11. Leuco

    Leuco Lore Master

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    How about Ray Bradbury? I think two very good examples of switching main characters in his short stories are "The Dragon" and "Kaleidoscope." Probably wouldn't work well for longer works.

    I found this video online. It doesn't do the story justice, but it gives you an idea of how the main character shift can work for an intriguing twist.

    You can skip the first 30 seconds by the way. Sorry it's kinda slow, but you've probably already read this story anyway.

     
    Last edited by a moderator: Oct 10, 2017
  12. ScipioSmith

    ScipioSmith Mystagogue

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    I'd argue G R R Martin does this in Game of Thrones. Yes, there are lots of POV characters, but the action is so centred around Ned (its his actions that drive the story, he is the important guy politically, and he is related to all but two of other point of view characters) that you have to peg him as the hero. And then he dies. At the end of the novel yes, but the first novel in a long series, so it has the same effect.

    Now you could argue he doesn't get replaced, since there is no single main character after that (I'd argue the troika of Jon, Dany and Tyrion share main character status) but it comes to the same thing.
     
  13. Benjamin Clayborne

    Benjamin Clayborne Dark Lord

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    I actually can't remember a specific example, but I know I've read at least one or two books that are split into two parts, and the two parts have different POV characters. So, yes, it can be done.
     
  14. Fnord

    Fnord Lore Master

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    I was going to make mention of this, but I figured maybe I was kind of missing the point a little because it seemed kind of obvious. I think the case of Ned is so jarring at the end of the first book that it he *has* be considered the main character up until that point.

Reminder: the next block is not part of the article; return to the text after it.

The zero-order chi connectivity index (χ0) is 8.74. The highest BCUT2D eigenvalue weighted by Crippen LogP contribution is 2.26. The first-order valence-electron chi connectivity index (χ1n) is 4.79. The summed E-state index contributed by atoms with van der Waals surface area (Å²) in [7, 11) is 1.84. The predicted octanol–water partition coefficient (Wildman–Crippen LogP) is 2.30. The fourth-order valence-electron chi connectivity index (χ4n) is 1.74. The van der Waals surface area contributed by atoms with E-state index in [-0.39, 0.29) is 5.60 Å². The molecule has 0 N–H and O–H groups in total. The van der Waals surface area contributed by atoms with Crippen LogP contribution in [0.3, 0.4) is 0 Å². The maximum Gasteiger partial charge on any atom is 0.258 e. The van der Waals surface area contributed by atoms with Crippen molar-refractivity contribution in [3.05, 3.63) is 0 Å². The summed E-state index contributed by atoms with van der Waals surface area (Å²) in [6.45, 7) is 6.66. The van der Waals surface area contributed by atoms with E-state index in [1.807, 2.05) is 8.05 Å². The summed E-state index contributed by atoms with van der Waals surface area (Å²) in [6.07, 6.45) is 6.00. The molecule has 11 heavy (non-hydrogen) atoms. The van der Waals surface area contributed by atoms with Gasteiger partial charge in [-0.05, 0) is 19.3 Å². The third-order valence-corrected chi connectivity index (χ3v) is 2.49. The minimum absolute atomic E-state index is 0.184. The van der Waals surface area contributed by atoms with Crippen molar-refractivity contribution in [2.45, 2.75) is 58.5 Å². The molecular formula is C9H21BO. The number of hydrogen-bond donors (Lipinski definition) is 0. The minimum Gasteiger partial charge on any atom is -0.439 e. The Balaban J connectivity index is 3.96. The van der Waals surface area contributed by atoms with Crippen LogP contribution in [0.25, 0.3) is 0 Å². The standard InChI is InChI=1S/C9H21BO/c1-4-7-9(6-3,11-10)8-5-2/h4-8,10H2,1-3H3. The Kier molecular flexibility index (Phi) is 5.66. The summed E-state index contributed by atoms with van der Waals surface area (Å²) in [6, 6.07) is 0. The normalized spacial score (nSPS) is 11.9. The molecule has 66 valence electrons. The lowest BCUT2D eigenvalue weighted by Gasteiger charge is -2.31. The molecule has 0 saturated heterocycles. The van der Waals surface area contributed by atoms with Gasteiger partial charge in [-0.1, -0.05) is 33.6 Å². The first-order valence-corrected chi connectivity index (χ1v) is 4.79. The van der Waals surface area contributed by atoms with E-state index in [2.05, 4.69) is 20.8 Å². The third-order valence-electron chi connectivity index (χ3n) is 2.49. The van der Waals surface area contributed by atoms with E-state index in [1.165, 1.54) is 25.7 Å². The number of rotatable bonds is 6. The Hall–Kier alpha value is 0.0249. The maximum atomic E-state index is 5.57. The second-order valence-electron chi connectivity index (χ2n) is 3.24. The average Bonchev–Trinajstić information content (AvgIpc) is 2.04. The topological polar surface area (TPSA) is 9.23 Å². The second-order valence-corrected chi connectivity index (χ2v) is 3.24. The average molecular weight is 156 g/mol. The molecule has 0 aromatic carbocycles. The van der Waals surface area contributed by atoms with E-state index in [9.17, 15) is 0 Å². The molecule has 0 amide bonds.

With the other books (I'm not yet done with Feast for Crows), I've occasionally gotten annoyed because the action will center around a character I'm not as interested in (or is introduced completely). Actually, I always hated the Catelyn chapters because she wasn't a very compelling character for me.

    But I've wondered about this whole topic myself on a more scattered level. I have region of my "world" I want to set a story around but it has many characters instead of a central character. The best I can come up with thus far is to actually break the story down into a handful of character-centric short stories and have a "sequel" to them later on? I'm probably biting off way more than I can chew. But I actually haven't "put pen to paper" yet because I haven't really nailed now an approach.
     
  15. sashamerideth

    sashamerideth Scribal Lord

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    I am actually writing another story, science fiction, set on a multi generation space ship. So far I have three main characters, each from a different generation. I will have five, maybe six once the story is done.


    I may epublish this one in parts as each person occupies about 20 thousand words.
     
  16. Queengilda

    Queengilda Apprentice

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    I can see you are definitely looking for a challenge Black Dragon! The reader would have to almost immediately find the new central character even more sympathetic than the original central character. Unless you have a very loyal readership, I would think some readers might become very frustrated and put the book down. In the movie No Country for Old Men, we had Tommy Lee Jones who is a fantastic actor and a great script to carry the movie through.
     
  17. mythique890

    mythique890 Mystagogue

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    I was also going to mention Martin's A Song of Ice and Fire series. Every time I think I know who the hero is, they die. Actually, that's kind of why I never bothered to finish A Feast for Crows. I got a bit frustrated with it.
     
  18. Hëradïn

    Hëradïn Mystagogue

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    Mythique, I know what you mean, but I decided to power through it because I only have 150 pages left. When the red wedding occurred I was so mad at you know who for killing you know who. I even considered not reading the rest of the series because of that alone, but then I also loved dany, arya, sensa and tyrion and wanted to know what happens with them... with the way things are shaping up, I may have made the wrong choice.
     
  19. mythique890

    mythique890 Mystagogue

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    I loved those characters, too, and part of the reason I put it down was to avoid seeing bad things happen to them. :) Was it the wrong choice when you wanted to quit or when you decided to keep reading? I've been thinking of picking those books back up lately, but might I regret it?
     
  20. Elder the Dwarf

    Elder the Dwarf Scribal Lord

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    Yeah you might not want to pick it up, especially if you haven't gotten to the wedding. Can't remember the exact sequence of events and I hope I deleted my last post before you saw the spoiler, but after certain events I had to stop reading the series for a long time because of how pissed I was.